I’m really looking forward to seeing how this winds up.
The nonprofit Buffalo Bayou Partnership is overseeing $58 million in ecological restoration and enhancement to upgrade the 2.3-mile stretch between Shepherd and Sabine into a green gem with a slew of amenities and surprisingly diverse landscapes where native plants will star.
The Kinder Foundation’s $30 million catalyst gift launched the ambitious project in the 160 acre-park. The Wortham Foundation’s $5 million moved the partnership closer to its $23 million fundraising goal, and Harris County Flood Control District is contributing $5 million, partnership president Anne Olson said. One of the city’s tax zones will contribute $2 million per year for the park’s maintenance and operations when it’s completed in 2015.
The private-public effort will add trails, pedestrian bridges, public art, a nature playground, two ponds for dogs, quiet areas and recreational spaces and parking.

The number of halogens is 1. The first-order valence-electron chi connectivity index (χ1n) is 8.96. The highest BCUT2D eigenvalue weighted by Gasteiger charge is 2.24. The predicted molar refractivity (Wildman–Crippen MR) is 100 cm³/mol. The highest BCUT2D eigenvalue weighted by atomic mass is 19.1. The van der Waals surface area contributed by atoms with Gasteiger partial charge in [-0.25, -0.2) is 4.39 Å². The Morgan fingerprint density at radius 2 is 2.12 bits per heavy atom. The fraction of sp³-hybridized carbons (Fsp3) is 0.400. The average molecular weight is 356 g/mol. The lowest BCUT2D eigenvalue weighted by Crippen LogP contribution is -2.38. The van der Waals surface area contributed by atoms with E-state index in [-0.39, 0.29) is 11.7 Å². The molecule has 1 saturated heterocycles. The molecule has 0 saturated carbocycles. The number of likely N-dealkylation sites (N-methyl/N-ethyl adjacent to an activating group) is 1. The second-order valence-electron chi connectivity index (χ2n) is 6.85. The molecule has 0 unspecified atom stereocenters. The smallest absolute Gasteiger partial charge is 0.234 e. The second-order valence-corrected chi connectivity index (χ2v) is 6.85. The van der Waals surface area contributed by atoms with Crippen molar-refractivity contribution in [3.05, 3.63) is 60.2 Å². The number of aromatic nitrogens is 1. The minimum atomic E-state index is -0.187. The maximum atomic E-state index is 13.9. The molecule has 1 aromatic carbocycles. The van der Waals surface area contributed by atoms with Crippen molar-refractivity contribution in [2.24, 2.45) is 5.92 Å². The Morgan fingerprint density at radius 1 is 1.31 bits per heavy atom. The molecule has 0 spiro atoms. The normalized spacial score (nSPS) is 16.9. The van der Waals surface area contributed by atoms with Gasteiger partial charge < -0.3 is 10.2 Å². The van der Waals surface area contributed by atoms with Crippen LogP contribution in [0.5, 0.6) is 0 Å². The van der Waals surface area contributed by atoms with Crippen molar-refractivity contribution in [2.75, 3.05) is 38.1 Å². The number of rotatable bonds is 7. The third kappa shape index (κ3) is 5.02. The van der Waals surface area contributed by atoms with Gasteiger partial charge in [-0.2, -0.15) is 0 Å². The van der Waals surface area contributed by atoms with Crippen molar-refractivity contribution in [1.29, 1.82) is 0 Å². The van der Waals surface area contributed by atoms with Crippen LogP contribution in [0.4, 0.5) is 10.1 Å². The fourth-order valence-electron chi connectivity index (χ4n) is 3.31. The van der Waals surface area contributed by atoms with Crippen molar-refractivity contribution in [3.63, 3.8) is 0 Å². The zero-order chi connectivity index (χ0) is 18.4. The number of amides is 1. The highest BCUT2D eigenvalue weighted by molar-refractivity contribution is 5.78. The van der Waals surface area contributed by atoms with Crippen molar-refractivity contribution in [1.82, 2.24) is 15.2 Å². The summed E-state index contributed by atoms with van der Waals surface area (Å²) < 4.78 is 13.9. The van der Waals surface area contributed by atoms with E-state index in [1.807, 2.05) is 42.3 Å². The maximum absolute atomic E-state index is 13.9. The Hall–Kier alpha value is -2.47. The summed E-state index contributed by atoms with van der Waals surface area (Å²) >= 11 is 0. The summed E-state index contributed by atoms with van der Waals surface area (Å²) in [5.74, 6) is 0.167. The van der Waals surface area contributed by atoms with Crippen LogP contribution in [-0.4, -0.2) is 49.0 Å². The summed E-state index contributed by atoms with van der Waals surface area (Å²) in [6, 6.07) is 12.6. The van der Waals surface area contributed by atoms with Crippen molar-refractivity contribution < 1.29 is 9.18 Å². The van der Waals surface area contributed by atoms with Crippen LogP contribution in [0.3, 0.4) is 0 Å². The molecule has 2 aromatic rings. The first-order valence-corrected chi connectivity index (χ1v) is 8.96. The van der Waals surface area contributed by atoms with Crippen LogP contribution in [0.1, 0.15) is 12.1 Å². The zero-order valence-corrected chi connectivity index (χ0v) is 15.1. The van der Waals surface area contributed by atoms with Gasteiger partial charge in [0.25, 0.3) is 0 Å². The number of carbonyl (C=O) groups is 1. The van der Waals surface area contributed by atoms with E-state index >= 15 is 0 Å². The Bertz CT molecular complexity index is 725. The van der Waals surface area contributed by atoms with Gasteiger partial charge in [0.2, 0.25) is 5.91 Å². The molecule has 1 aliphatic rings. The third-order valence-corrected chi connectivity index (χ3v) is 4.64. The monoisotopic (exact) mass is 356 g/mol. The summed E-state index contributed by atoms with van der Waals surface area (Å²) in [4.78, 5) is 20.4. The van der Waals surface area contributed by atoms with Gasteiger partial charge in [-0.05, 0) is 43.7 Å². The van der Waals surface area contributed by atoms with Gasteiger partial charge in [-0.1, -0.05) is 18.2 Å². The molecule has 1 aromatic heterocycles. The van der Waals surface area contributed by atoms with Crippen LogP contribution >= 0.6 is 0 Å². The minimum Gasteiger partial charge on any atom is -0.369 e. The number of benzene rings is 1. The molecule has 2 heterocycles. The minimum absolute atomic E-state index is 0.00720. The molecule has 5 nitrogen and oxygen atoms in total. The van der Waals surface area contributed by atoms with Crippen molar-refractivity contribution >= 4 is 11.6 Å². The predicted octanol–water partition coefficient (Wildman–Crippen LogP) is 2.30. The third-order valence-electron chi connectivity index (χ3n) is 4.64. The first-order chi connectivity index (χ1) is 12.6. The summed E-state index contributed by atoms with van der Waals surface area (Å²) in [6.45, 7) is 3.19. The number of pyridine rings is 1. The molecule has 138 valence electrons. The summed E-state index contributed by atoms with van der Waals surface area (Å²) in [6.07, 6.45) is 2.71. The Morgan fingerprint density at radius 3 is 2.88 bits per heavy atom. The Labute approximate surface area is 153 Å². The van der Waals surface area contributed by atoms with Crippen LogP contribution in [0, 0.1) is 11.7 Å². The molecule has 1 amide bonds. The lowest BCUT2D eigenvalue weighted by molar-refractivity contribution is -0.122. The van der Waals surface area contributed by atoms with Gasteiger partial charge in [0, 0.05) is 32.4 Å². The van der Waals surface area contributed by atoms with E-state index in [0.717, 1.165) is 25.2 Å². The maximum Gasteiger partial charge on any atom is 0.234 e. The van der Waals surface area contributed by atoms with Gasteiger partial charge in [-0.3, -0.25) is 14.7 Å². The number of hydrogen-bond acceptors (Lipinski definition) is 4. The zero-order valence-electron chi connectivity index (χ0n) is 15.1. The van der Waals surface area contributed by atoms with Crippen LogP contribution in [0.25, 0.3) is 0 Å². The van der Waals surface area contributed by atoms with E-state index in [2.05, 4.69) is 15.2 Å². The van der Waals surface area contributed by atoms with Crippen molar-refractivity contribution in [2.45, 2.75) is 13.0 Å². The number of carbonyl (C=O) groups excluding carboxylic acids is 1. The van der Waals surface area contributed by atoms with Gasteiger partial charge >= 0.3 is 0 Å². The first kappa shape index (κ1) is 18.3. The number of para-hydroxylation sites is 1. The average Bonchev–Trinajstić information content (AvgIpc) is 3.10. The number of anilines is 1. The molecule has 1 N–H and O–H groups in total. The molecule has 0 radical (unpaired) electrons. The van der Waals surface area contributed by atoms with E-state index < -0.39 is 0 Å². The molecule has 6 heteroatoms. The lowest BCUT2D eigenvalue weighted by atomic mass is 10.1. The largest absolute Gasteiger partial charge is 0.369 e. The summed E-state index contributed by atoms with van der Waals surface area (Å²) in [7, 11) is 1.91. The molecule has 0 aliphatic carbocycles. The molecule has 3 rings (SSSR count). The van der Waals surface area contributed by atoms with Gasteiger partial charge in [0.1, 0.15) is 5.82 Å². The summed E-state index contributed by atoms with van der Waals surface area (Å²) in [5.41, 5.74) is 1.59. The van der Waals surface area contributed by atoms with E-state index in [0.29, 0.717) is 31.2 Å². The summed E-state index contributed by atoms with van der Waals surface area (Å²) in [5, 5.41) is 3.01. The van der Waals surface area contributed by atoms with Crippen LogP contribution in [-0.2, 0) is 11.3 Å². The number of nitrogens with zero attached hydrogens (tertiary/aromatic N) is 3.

But one of the project’s key goals is restoring the diversity of landscapes historically found along the bayou.
“We’re trying to keep the park natural and green but take it to a more refined level by removing non-natives and invasives,” Olson said.
The flood control district has been clearing unwanted plants, dredging silt and sculpting bayou banks to improve water flow, decrease murkiness and ease erosion.
I’ve written about this project before, and the more I hear about it the more I can’t wait to see the finished product. If you’ve driven down Allen Parkway lately or were there for the Art Car Parade, you’ve seen some of the progress that they’ve been making. Where things go after the work is done is even more interesting to contemplate. There’s already a B-Cycle kiosk the Sabine end of the bayou; adding another at the Montrose/Studemont entry point, and another at the nearby Regent Square Alamo Drafthouse would be good ideas. Connecting the Bayou at the west end to Memorial Park would also be awesome. Lots to be excited about here.
On a fascinating little tangent, a couple of weeks ago a rare alligator snapping turtle, which had been thought to be extinct in Harris County, was found in the Bayou. It’s since been nursed back to health (it had fish hooks in its mouth) and released in the wild where it belongs. This doesn’t have anything to do with the story, I just thought it was cool.